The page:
"Magic mushrooms" are undoubtedly the most interesting treatment for depression that has been studied in recent years. As we have been reporting, there are promising results that suggest that one or two doses of psilocybin (active ingredient of "magic mushrooms") may be sufficient to cause a person to leave depression for up to 6 months, in cases where Traditional antidepressants - the so-called serotonin system re-uptake inhibitors - have failed to produce improvements.
Currently, the company COMPASS Pathways is already in the preliminary stage to perform clinical tests approved by the FDA, in order to provide this therapy in the coming years. It is believed that in 3 years a pharmaceutical license could be obtained to offer "magic mushroom" therapy. On the other hand, the state of Oregon prepares a bill to decide in the next election the medicinal legalization of psilocybin.
New research found out how this substance operates in the brains of depressed people. In a study published in the journal Neuropharmacology, a group of researchers noted that depressed people had an increase in their neural response when exposed to frightened faces 1 day after psilocybin-assisted therapy. These responses correlate with activity in the amygdala, an area of the brain linked to emotions and instincts. Psilocybin therapy increased the response to both happy faces and frightened or terrified faces, which suggests that psilocybin increases emotional connection, just the opposite of what antidepressants (SSRIs) do.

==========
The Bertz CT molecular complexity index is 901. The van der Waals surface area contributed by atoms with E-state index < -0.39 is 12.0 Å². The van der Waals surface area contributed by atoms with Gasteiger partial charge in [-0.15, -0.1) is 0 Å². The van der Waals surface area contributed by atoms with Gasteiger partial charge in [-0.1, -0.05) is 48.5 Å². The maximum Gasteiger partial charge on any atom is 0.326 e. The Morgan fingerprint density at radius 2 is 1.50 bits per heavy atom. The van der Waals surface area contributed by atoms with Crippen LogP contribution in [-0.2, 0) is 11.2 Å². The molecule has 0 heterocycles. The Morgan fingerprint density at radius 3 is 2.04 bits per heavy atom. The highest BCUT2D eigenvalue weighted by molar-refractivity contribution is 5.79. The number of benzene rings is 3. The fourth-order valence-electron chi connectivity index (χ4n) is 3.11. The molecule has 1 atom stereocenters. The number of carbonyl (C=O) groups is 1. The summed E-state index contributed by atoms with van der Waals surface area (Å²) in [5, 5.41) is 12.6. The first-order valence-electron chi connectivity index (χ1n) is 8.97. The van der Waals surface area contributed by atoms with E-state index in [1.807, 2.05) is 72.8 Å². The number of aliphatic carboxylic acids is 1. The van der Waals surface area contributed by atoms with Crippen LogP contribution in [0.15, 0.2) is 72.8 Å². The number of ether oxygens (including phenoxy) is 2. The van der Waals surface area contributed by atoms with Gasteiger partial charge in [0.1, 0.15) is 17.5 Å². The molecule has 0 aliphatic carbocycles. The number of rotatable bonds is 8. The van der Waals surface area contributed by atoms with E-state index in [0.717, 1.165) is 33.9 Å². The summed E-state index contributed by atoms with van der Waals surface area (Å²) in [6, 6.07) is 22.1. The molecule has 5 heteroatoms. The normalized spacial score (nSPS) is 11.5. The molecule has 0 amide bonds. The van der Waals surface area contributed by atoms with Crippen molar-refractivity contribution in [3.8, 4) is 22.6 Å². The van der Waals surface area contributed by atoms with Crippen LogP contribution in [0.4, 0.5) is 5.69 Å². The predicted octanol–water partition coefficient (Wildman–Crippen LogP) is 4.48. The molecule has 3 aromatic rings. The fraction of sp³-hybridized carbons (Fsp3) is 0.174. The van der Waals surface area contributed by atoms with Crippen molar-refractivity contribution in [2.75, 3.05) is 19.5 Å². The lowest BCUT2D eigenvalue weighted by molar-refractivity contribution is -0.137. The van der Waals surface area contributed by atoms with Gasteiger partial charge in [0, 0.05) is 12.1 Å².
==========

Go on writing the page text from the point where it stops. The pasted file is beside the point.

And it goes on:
This difference is not minor, since it speaks of a radical change of treatment paradigm, with a direction towards life, towards feeling more, while antidepressants, when they work, usually reduce the sensitivity and luminosity of the world, leaving the patient in a pale and indolent comfort. Assisted therapy with psilocybin has been largely successful because of its ability to elicit an experience of ego dissolution - and connection with nature - or mystical experiences that have the effect of reenchanting and resignifying people's lives.